Tom said...

Inside the home*, it's called castle doctrine; "stand your ground" applies in public places. The law was an answer to a genuine problem: it's not good to be (ruinously) prosecuted for actions decided on in dire stress and then have the burden of proof to show you could not have run.

Also remember Zimmerman is not using a Stand Your Ground defense (so far). He's claiming straight up self defense. The verity of that defense depends on the facts that can be shown -- news coverage of such is notoriously incomplete and unbalanced.

* "Home" might be any shelter you legally occupy, such as your car -- varies by state

Brandon Berg said...

Also, private citizens do have the right in every state to detain someone whom they have witnessed comitting a crime. Garcia was within his rights to do so. Given that Garcia was acting within his rights in pursuing the burglar, he was also within his rights to defend himself when confronted with potentially deadly force. Blunt trauma to the head fits the bill.

It's not clear to me that this case was wrongly decided, assuming the facts stated. That said, there really ought to be a requirement that you call the police ASAP.

The Zimmerman case is a bit murkier, since Martin was not committing a crime. But neither was Zimmerman, since it's not illegal to follow someone. If the facts are as Zimmerman claims (he lost sight of Martin while talking to the dispatcher, then shortly afterwards got out of the car to check the street sign and was confronted and attacked by Martin), he's in the clear, and not because of the SYG law, but because he was assaulted with deadly force and didn't have the opportunity to escape.

If the facts are not as Zimmerman claims--if he attacked Martin--then SYG won't save him. I don't see that the Stand Your Ground law is relevant in any scenario that fits the known facts.

Pelsmin said...

An interesting discussion (really) but not at the heart of the national incident that is unfolding, which is 99% a discussion on race and 1% on guns. E.g. if a black had shot a black, this (unfortunately) wouldn't be front page news. But the thing is, about all we DO know is that this wasn't an anti-black hate crime, and not even likely related to profiling.
The story erupted because a white guy named George Zimmerman shot an unarmed black boy in a "gated community." Cue the race-baiters like Al Sharpton. By the time they were rallying, the story shifted. The "Gated Community" was racially diverse; I've read that it is 49% black, but it is definitely a place where young black men in hoodies are part of the community that belongs there and regularly walk the streets going about their business. The shooter may have been trigger happy, maybe belongs in jail for a long time, but he wasn't an anti-black racist, from multiple credible accounts.
Despite the new revelations, the train has left the station, and the race-baiters know the truth won't even slow them down, let alone stop them.

Brandon Berg said...

I see that under North Carolina law (PDF, 14-51.4(2)), you can start the fight and still claim self-defence. I'm not entirely sure I understand the countours of this, but I believe it only applies if the initial provocation doesn't rise to the level of felony, and the other person unilaterally escalates it to a life-threatening situation. This seems like something that's just asking to be abused, though.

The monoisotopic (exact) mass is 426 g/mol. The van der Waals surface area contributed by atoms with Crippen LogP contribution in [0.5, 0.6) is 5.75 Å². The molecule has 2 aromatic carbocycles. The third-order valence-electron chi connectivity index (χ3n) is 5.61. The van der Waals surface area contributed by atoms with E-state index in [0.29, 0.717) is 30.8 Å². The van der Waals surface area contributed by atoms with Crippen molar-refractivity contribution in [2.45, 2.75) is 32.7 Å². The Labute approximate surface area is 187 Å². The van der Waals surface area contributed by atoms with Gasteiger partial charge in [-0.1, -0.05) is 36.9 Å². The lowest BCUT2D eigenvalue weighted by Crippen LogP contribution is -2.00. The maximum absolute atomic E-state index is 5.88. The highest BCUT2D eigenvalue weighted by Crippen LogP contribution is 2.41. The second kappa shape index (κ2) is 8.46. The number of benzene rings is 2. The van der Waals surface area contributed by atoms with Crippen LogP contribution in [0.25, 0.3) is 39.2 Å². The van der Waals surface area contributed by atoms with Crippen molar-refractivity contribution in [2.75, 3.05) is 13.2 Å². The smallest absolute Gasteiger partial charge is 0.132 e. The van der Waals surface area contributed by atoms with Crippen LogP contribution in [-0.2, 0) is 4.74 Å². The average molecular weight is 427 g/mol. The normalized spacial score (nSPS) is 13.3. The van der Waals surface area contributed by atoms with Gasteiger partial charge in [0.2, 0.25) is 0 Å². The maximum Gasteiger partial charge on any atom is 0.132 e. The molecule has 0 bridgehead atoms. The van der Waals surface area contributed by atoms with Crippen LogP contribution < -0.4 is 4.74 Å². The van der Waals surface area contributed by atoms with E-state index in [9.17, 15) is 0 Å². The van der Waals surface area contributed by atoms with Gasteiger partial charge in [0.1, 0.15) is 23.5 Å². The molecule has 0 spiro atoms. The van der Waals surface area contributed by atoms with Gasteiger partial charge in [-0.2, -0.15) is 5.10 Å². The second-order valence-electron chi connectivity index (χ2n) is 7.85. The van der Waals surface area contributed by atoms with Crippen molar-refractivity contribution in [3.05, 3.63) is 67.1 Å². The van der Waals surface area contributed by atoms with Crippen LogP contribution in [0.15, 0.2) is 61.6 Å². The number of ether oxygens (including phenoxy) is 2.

Anonymous said...

A couple points that other commenters have noted before.

1: SYG laws vary a bit state to state, mine doesn't have one, but we do have Castle Doctrine, and SYG is basically CD in public.

2: Zimmerman is not claiming SYG, SYG has not been cited by the police or prosecutors as exculpatory in this case, and in general, SYG has nothing whatsoever to do with this case. It has only been connected by the media as a frame for the issue.

3: Lastly and most importantly, self defense is a tricky and inconsistent area to write laws for. It's even trickier to decide morality for. The so-called "duty to retreat" is not a moral principle, it is a burden placed on the armed by the unarmed to compensate for the effrontery of taking responsibility for their own protection. Think about what you've said; If you carry a gun, you have a responsibility to walk away from any situation that may get violent. This is clearly not the case, legally or morally. Think of a case where an armed civilian happens upon a crime in progress, is he morally obliged to leave the (lets say) mugging victim to their fate? Of course not. If on a date and approached by a threatening man with a weapon, and clear sidewalk behind, should teh CCW holder simply abandon their slower spouse and flee, as required by your principle? Of course not. Self defense cases are involved and complicated, and must necessarily consider the mental state and subjective POV of the persons involved, as well as unique circumstances.
If, for instance, in the Zimmerman/Martin case, Z had followed M, but had given up and was returning to his vehicle when attacked, self defense would be completely valid. If Z followed M and accosted him, then it becomes much less likely. The point is, situations are unique (I really shouldn't have to tell a professor this) and glib statements like an complete and perfect duty to retreat in every circumstance reflect the anti-self-defense mentality that SYG laws were written to counter.